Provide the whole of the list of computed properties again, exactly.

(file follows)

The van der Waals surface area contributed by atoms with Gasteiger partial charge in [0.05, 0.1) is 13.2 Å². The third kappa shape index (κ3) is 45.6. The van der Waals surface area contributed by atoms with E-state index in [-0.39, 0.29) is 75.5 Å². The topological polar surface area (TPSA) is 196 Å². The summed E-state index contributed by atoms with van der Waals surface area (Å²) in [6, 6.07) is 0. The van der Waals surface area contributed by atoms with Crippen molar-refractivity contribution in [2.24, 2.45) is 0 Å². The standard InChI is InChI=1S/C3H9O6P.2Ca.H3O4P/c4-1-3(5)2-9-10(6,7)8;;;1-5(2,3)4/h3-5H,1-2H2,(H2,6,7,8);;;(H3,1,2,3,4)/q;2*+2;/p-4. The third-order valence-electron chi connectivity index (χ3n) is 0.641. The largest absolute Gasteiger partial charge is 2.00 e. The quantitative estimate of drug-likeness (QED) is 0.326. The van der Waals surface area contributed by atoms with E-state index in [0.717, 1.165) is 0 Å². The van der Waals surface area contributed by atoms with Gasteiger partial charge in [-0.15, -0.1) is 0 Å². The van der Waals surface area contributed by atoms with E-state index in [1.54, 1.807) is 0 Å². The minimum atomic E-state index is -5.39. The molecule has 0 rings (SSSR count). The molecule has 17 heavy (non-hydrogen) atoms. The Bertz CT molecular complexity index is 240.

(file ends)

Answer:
The van der Waals surface area contributed by atoms with Gasteiger partial charge in [0.05, 0.1) is 13.2 Å². The third kappa shape index (κ3) is 45.6. The van der Waals surface area contributed by atoms with E-state index in [-0.39, 0.29) is 75.5 Å². The topological polar surface area (TPSA) is 196 Å². The summed E-state index contributed by atoms with van der Waals surface area (Å²) in [6, 6.07) is 0. The van der Waals surface area contributed by atoms with Crippen molar-refractivity contribution in [2.24, 2.45) is 0 Å². The standard InChI is InChI=1S/C3H9O6P.2Ca.H3O4P/c4-1-3(5)2-9-10(6,7)8;;;1-5(2,3)4/h3-5H,1-2H2,(H2,6,7,8);;;(H3,1,2,3,4)/q;2*+2;/p-4. The third-order valence-electron chi connectivity index (χ3n) is 0.641. The largest absolute Gasteiger partial charge is 2.00 e. The quantitative estimate of drug-likeness (QED) is 0.326. The van der Waals surface area contributed by atoms with E-state index in [0.717, 1.165) is 0 Å². The van der Waals surface area contributed by atoms with Gasteiger partial charge in [-0.15, -0.1) is 0 Å². The van der Waals surface area contributed by atoms with E-state index in [1.54, 1.807) is 0 Å². The minimum atomic E-state index is -5.39. The molecule has 0 rings (SSSR count). The molecule has 17 heavy (non-hydrogen) atoms. The Bertz CT molecular complexity index is 240.